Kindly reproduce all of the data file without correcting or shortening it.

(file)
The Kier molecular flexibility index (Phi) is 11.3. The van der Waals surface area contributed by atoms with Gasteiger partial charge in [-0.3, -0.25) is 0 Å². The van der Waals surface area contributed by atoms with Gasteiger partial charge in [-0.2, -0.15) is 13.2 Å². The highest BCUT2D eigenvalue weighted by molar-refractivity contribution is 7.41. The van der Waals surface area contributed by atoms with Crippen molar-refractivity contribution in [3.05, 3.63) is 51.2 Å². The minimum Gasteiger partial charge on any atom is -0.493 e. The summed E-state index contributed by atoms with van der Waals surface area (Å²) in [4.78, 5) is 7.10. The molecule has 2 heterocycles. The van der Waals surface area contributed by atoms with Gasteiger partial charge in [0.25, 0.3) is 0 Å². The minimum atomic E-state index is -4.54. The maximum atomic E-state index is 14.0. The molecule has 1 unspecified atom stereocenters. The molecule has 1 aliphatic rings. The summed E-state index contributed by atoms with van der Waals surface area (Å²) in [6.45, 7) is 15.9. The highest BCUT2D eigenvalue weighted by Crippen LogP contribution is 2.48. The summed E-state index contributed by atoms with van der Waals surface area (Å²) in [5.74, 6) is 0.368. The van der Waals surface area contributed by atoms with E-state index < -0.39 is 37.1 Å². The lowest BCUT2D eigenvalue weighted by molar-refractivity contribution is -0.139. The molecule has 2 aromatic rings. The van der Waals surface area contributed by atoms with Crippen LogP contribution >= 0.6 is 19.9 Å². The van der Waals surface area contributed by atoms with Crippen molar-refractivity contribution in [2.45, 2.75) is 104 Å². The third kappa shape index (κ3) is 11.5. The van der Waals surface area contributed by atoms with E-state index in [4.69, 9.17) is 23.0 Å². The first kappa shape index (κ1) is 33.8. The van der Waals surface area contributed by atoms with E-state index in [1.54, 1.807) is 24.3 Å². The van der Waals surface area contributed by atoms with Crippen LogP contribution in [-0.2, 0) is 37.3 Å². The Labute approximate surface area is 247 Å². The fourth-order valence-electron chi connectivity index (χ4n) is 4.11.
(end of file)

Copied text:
The Kier molecular flexibility index (Phi) is 11.3. The van der Waals surface area contributed by atoms with Gasteiger partial charge in [-0.3, -0.25) is 0 Å². The van der Waals surface area contributed by atoms with Gasteiger partial charge in [-0.2, -0.15) is 13.2 Å². The highest BCUT2D eigenvalue weighted by molar-refractivity contribution is 7.41. The van der Waals surface area contributed by atoms with Crippen molar-refractivity contribution in [3.05, 3.63) is 51.2 Å². The minimum Gasteiger partial charge on any atom is -0.493 e. The summed E-state index contributed by atoms with van der Waals surface area (Å²) in [4.78, 5) is 7.10. The molecule has 2 heterocycles. The van der Waals surface area contributed by atoms with Gasteiger partial charge in [0.25, 0.3) is 0 Å². The minimum atomic E-state index is -4.54. The maximum atomic E-state index is 14.0. The molecule has 1 unspecified atom stereocenters. The molecule has 1 aliphatic rings. The summed E-state index contributed by atoms with van der Waals surface area (Å²) in [6.45, 7) is 15.9. The highest BCUT2D eigenvalue weighted by Crippen LogP contribution is 2.48. The summed E-state index contributed by atoms with van der Waals surface area (Å²) in [5.74, 6) is 0.368. The van der Waals surface area contributed by atoms with E-state index < -0.39 is 37.1 Å². The lowest BCUT2D eigenvalue weighted by molar-refractivity contribution is -0.139. The molecule has 2 aromatic rings. The van der Waals surface area contributed by atoms with Crippen LogP contribution >= 0.6 is 19.9 Å². The van der Waals surface area contributed by atoms with Crippen molar-refractivity contribution in [2.45, 2.75) is 104 Å². The third kappa shape index (κ3) is 11.5. The van der Waals surface area contributed by atoms with E-state index in [4.69, 9.17) is 23.0 Å². The first kappa shape index (κ1) is 33.8. The van der Waals surface area contributed by atoms with E-state index in [1.54, 1.807) is 24.3 Å². The van der Waals surface area contributed by atoms with Crippen LogP contribution in [-0.2, 0) is 37.3 Å². The Labute approximate surface area is 247 Å². The fourth-order valence-electron chi connectivity index (χ4n) is 4.11.